Metering a scene with your camera and the naked eye

Posted by Bryan Dunn on


As of today, light meters are a popular option among the professional photographers across the globe. Before the invention of light meters, however, photographers used a specific way to figure out how to configure the camera’s exposure settings. Interestingly, this old school method is used by some of the film photographers and street photographers.

This special strategy is known as Sunny 16 Rule and here’s how to determine it.
Assuming that you have a sunny day with a clear sky, you should set the aperture to f/16. Irrespective of the ISO you are using, the shutter speed is reciprocal value of the ISO value you use. You can put it together as a formula; ISO X = 1/X shutter speed.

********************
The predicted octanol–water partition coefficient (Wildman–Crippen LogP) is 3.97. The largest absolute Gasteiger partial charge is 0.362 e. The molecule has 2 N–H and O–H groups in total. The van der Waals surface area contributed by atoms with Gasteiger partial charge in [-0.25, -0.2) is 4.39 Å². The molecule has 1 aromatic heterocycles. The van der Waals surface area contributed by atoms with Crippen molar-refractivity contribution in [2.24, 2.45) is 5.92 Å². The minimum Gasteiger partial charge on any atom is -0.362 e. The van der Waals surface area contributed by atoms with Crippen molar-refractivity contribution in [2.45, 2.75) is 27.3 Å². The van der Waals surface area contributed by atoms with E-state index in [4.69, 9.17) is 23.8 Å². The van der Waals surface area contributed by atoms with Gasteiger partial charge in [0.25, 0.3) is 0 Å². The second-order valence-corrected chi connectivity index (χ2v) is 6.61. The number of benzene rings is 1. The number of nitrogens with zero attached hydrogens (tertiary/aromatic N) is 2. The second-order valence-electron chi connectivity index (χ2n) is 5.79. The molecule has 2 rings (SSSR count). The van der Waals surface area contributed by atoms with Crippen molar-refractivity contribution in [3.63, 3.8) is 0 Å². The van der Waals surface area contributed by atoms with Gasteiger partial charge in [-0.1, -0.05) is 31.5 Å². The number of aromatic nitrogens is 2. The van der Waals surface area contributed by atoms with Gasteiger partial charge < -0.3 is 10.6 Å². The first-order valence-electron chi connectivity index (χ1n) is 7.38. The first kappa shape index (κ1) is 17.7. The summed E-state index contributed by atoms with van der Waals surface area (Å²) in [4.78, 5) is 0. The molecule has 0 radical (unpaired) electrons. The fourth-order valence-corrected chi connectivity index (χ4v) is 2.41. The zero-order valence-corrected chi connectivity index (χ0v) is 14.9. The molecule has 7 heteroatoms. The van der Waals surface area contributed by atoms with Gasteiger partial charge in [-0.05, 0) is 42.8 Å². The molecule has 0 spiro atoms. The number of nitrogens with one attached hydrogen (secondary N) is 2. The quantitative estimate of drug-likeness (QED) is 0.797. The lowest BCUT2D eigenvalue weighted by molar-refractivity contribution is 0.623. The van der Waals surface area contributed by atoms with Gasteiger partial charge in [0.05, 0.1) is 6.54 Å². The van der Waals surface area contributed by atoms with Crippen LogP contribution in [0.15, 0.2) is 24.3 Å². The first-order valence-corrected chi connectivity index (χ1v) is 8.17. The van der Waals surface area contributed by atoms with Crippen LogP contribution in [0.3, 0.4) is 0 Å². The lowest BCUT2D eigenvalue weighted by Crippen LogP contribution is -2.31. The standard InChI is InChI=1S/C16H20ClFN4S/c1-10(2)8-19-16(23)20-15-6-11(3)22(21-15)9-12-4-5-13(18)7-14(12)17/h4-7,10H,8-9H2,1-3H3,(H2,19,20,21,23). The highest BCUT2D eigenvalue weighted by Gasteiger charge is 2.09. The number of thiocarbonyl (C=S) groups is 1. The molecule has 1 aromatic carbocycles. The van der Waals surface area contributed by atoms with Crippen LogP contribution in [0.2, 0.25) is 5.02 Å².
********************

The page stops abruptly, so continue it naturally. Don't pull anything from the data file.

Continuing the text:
If the ISO value 300 at f/16, the shutter speed should be 1/300 seconds. If the ISO is 200, the shutter speed will be 1/200 seconds.

Depending on the amount of brightness, you will have to change the shutter speed. For instance, if it is slightly cloudy out there, make it f11. The shadier the surrounding, the lesser the shutter speed should be.

By practicing this rule, you will not have to depend solely on the camera’s metering.

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